Evers Could Benefit From Walker Fatigue
There is exhaustion with Walker’s ambition and relentless negative campaigns.
State Superintendent of Public Instruction Tony Evers‘ win in Tuesday’s Democratic primary for governor was not a surprise.
The low-key Evers has stamina and is down-to-earth. He has run statewide and won three consecutive elections (two while Republicn Scott Walker was governor), And, as the Atlantic magazine’s August 8 headline said: “The Wisconsin Governor’s Race Might Be Decided By Education”. Moreover, Evers has worked in education across Wisconsin. All the polls showed he was the front-runner in the Democratic primary, while beating Walker by wide margins in two recent polls. Apparently Walker agrees and his campaign has already begun what it excels in, negative attacks against Evers.
However, time is running out for Walker. The long-time politician has spent virtually his entire adult life running for and holding public office. On top of that, Walker has one failed presidential run under his belt. He became a laughingstock in the national press when he compared teachers and public employees to Islamic State terrorists. There is exhaustion with Walker’s ambition, his relentless negative campaigns, as well as the chaos and division sown by him. Meanwhile, enthusiasm has been building for change. Walker, supposedly “unintimidated”, will have to run on his long record and issues such as education and health care.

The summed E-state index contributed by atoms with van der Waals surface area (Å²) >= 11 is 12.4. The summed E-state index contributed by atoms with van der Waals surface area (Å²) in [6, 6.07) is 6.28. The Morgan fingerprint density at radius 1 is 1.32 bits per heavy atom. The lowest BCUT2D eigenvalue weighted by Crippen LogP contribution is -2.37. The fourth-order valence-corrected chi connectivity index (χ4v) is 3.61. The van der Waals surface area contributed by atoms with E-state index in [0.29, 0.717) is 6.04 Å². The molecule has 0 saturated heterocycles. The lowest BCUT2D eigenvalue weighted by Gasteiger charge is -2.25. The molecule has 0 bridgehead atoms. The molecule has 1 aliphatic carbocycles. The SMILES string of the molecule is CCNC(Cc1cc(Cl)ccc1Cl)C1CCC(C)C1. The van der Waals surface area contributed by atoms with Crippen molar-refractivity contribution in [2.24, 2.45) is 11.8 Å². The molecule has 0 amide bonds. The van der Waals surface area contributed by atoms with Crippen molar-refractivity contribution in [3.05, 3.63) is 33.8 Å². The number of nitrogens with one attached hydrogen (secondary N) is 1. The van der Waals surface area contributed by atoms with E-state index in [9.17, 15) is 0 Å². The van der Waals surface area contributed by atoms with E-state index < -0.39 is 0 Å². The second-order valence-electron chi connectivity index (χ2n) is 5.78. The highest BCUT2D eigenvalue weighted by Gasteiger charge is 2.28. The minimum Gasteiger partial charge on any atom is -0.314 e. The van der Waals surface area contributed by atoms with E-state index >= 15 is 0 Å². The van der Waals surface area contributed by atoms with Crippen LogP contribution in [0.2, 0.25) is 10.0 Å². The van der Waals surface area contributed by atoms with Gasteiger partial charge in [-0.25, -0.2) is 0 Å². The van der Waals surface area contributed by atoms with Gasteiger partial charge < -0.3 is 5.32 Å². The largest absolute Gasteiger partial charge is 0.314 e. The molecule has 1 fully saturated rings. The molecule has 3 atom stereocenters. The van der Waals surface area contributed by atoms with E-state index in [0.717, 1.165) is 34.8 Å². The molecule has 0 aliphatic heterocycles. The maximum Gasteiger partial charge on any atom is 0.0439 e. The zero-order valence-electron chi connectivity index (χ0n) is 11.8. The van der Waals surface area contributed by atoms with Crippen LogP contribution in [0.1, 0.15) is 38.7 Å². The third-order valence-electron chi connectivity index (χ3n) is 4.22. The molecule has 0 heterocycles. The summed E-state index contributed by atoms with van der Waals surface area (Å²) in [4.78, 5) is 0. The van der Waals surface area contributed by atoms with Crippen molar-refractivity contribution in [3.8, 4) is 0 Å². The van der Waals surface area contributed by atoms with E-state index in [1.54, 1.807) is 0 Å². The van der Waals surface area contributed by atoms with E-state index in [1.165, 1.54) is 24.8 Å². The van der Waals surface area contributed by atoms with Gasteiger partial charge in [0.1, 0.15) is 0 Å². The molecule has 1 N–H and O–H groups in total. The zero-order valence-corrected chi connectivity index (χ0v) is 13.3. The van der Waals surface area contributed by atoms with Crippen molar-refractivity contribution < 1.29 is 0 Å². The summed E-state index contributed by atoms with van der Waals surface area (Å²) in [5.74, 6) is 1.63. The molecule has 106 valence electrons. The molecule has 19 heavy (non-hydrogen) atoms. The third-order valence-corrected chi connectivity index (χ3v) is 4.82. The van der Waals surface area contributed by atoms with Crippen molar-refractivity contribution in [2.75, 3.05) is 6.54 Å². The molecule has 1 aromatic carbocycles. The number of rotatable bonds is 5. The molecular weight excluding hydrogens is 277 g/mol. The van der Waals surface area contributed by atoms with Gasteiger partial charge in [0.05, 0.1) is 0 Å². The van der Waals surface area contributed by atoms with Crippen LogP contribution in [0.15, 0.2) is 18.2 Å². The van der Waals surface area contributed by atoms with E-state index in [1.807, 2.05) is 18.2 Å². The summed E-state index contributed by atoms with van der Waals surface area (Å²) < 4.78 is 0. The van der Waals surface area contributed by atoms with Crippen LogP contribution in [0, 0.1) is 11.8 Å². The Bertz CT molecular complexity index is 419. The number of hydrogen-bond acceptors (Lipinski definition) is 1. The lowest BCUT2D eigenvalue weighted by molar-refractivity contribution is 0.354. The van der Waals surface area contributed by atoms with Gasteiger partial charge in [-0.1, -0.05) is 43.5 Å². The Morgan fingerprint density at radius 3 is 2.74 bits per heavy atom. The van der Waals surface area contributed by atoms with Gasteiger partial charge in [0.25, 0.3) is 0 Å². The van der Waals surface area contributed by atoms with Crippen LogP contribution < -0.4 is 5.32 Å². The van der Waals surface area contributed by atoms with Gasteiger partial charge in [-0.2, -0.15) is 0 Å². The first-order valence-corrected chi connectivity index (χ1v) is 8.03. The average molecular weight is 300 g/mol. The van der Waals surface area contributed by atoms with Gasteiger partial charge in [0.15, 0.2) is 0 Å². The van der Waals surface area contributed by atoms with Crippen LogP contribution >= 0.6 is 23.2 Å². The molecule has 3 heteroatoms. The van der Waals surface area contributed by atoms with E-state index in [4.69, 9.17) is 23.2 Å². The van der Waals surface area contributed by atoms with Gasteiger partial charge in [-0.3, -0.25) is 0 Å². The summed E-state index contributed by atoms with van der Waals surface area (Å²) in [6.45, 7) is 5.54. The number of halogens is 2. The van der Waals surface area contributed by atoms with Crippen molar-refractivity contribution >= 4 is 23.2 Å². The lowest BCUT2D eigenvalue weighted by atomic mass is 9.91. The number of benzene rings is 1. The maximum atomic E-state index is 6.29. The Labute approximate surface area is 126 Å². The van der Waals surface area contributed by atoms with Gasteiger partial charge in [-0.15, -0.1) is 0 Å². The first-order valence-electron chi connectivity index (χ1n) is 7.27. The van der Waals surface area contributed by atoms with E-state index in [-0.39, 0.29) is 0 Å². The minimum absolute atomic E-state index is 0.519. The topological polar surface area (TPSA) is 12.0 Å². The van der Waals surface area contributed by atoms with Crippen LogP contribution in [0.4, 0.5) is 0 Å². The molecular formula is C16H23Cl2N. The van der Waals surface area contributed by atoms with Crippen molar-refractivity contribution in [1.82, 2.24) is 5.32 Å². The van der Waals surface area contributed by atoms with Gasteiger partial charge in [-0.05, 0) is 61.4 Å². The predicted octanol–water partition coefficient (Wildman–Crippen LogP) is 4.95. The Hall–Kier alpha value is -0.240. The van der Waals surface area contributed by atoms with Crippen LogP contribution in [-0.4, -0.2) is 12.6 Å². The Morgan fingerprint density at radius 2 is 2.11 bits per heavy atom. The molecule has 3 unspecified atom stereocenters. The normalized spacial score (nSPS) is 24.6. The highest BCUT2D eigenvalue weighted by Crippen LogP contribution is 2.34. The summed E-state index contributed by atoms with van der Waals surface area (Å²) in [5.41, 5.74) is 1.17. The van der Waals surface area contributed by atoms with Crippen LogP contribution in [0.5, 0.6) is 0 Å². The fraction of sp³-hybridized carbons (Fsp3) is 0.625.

Election-year Walker just got approval for a Wisconsin Affordable Care Act (ACA) reinsurance program to help private insurers with high-cost enrollees. It will reduce premiums shooting up from Trump’s sabotage of the ACA. Here’s the rub. In a breathtakingly cynical move, Walker gave the go ahead to Wisconsin GOP Attorney General Brad Schimel to join a lawsuit to have the ACA declared unconstitutional. The American Medical Association said the consequences would be catastrophic: “Patients would no longer have protections for preexisting conditions (852,000 Wisconsinites, Kaiser Family Foundation); Children would no longer have coverage under their parents’ health insurance plan until age 26; …(and) Annual and life-time dollar limits could be reinstated, leading to more bankruptcies due to health care costs.” Evers says Walker “has chosen to pick political fights instead of working together to lower our health care costs”. Evers, unlike Walker, supports taking federal funds for Medicaid expansion. Common sense.
In 2015, former GOP state Senator Dale Schultz told me that “the hangover from Walker will be spectacular”. The chickens have come home to roost. Regular folks want government to be on their side, making their lives better. If Evers wins in November, I hope he will ask Schultz to serve in his cabinet.
This column was originally published by Wispolitics.com
Bill Kaplan wrote a guest column from Washington, D.C. for the Wisconsin State Journal from 1995 – 2009